August 18, 2019
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The state budget is too important to negotiate behind closed doors

George Danby | BDN
George Danby | BDN

Crafting a state budget is hard work. I know. As a legislator in Augusta for 16 years, I helped negotiate over 20 biennial and supplemental budgets. State budgets are not like other laws. They determine not only how we will spend our precious tax dollars but what matters most to our state. They not only address our current needs but how we invest in the coming years. They are the blueprint for Maine’s future and the future of Maine people.

We are fortunate this year. There is no shortfall to our budget, so none of the services and programs currently slated for deep cuts by the governor, such as the Drugs for the Elderly Program or our public health nurses, need be made. We actually have a surplus in revenue, meaning we finally will be able to make long overdue investments in the state’s most precious resource — its people.

The Opportunity Agenda laid out by legislative Democrats proposes to spend some of this surplus revenue in areas of importance to Maine families, such as relief for student loan debt, greater opportunity for the elderly to age in their homes, significant increase in property tax relief for homeowners and greater access to treatment for those addicted to opioids. For the first time, the Legislature also has the opportunity to fund 55 percent of the cost of K-12 education because the voters passed Question 2 in November. Finally, the state can fulfill its promise to the children of Maine and address the needs of our under-resourced schools. All children, regardless of where they live, will have access to a good public education. This is an exciting time for Maine. We are positioned to move forward in ways previously unavailable to us.

There has been, however, a disturbing trend in Augusta in recent years to take budgetary decisions out of the hands of the Appropriations Committee. The budget is too important to be negotiated behind closed doors. I challenge legislators to negotiate the budget in its entirety in the public eye so the people of Maine hear the debate. Voters need to see and understand what their legislators stand for and who they are fighting for in Augusta. How can ordinary people make their voices heard if we don’t know what elected officials are talking about and whose interests they are representing behind closed doors?

I recently attended a town hall in Auburn, where a Republican legislator publicly advocated for a shutdown of state government unless there was a full repeal of Question 2, which uses a 3 percent surtax on annual income over $200,000 to fund public education at 55 percent. I was stunned. Would Republican legislators overrule the will of the voters in order to give yet another tax break to the wealthiest in the state? Don’t all Maine children, not just those living in affluent communities, deserve a quality public education? The time for the debate on the merits of Question 2 was during the election, and the voters made their decision. Their will must be respected. Shutting down state government would be devastating for Maine’s economy and the people of this state. Brinksmanship is not healthy nor helpful at this point.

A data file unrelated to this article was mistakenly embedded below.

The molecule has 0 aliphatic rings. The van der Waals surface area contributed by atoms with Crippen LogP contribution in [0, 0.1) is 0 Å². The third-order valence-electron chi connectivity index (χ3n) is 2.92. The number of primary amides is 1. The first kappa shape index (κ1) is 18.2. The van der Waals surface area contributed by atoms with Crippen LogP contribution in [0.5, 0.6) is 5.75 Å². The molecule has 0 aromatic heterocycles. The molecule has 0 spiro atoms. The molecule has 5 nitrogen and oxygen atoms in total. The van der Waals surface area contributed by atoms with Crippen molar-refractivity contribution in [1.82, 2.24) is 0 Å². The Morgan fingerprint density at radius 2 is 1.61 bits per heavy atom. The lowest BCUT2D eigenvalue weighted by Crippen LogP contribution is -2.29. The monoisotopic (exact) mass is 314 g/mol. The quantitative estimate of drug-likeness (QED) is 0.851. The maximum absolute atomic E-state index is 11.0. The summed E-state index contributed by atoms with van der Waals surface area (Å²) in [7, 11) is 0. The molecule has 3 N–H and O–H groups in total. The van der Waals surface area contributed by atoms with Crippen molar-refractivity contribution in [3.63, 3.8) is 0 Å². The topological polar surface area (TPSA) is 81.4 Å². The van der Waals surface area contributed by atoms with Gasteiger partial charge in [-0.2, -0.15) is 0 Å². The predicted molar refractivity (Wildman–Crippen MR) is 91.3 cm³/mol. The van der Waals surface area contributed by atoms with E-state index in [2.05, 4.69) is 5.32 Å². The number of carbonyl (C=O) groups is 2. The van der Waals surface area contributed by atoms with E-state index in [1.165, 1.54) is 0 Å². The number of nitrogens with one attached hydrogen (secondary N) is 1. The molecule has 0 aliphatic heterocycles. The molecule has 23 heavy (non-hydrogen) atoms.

We on the Appropriations Committee used to remind ourselves that failure was not an option for us. We had a responsibility to the people of Maine to develop a balanced budget that could win the support of two-thirds of the state Senate and House by July 1 so that state government would not shut down. The Maine Constitution required it of us, and we owed that to all the people of the state.

The budget must be finalized in the coming weeks in order to avoid a state government shutdown. Now is the time for Maine people to tune in. Don’t be a bystander. There is much at stake for all of us. Let your elected officials know that you want schools funded at 55 percent, that you want the will of the people to be honored, that you understand that cuts to current state services and programs are not necessary and that it is time to start investing in Maine’s struggling working families. Let them know you expect them to hash out the budget details in public, not behind closed doors.

And, finally, let them know you will be watching and will expect them to act in the best interests of all the people of Maine. It is time for them to govern responsibly and to do so with transparency.

Peggy Rotundo served in the Maine Legislature for 16 years, where she served as chair of the Appropriations Committee. She lives in Lewiston.

 



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